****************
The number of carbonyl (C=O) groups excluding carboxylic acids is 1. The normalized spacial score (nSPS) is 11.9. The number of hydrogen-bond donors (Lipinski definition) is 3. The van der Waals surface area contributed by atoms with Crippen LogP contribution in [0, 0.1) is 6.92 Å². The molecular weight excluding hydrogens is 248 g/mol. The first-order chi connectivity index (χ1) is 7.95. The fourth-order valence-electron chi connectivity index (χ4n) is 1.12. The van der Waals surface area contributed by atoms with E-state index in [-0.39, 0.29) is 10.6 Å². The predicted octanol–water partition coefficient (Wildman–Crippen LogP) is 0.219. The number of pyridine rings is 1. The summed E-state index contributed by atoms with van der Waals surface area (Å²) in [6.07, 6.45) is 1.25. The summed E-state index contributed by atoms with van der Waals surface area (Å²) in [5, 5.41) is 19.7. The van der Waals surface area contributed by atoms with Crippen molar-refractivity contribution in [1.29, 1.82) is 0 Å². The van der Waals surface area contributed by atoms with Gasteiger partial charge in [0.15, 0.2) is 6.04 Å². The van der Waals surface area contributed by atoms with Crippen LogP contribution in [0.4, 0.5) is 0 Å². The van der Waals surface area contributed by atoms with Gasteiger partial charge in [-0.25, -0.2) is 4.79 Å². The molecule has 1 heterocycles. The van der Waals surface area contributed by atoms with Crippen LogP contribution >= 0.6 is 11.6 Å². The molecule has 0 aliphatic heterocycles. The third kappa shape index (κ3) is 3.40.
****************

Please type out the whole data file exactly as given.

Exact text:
The number of carbonyl (C=O) groups excluding carboxylic acids is 1. The normalized spacial score (nSPS) is 11.9. The number of hydrogen-bond donors (Lipinski definition) is 3. The van der Waals surface area contributed by atoms with Crippen LogP contribution in [0, 0.1) is 6.92 Å². The molecular weight excluding hydrogens is 248 g/mol. The first-order chi connectivity index (χ1) is 7.95. The fourth-order valence-electron chi connectivity index (χ4n) is 1.12. The van der Waals surface area contributed by atoms with E-state index in [-0.39, 0.29) is 10.6 Å². The predicted octanol–water partition coefficient (Wildman–Crippen LogP) is 0.219. The number of pyridine rings is 1. The summed E-state index contributed by atoms with van der Waals surface area (Å²) in [6.07, 6.45) is 1.25. The summed E-state index contributed by atoms with van der Waals surface area (Å²) in [5, 5.41) is 19.7. The van der Waals surface area contributed by atoms with Crippen molar-refractivity contribution in [1.29, 1.82) is 0 Å². The van der Waals surface area contributed by atoms with Gasteiger partial charge in [0.15, 0.2) is 6.04 Å². The van der Waals surface area contributed by atoms with Crippen LogP contribution in [0.4, 0.5) is 0 Å². The van der Waals surface area contributed by atoms with Gasteiger partial charge in [-0.25, -0.2) is 4.79 Å². The molecule has 1 heterocycles. The van der Waals surface area contributed by atoms with Crippen LogP contribution >= 0.6 is 11.6 Å². The molecule has 0 aliphatic heterocycles. The third kappa shape index (κ3) is 3.40.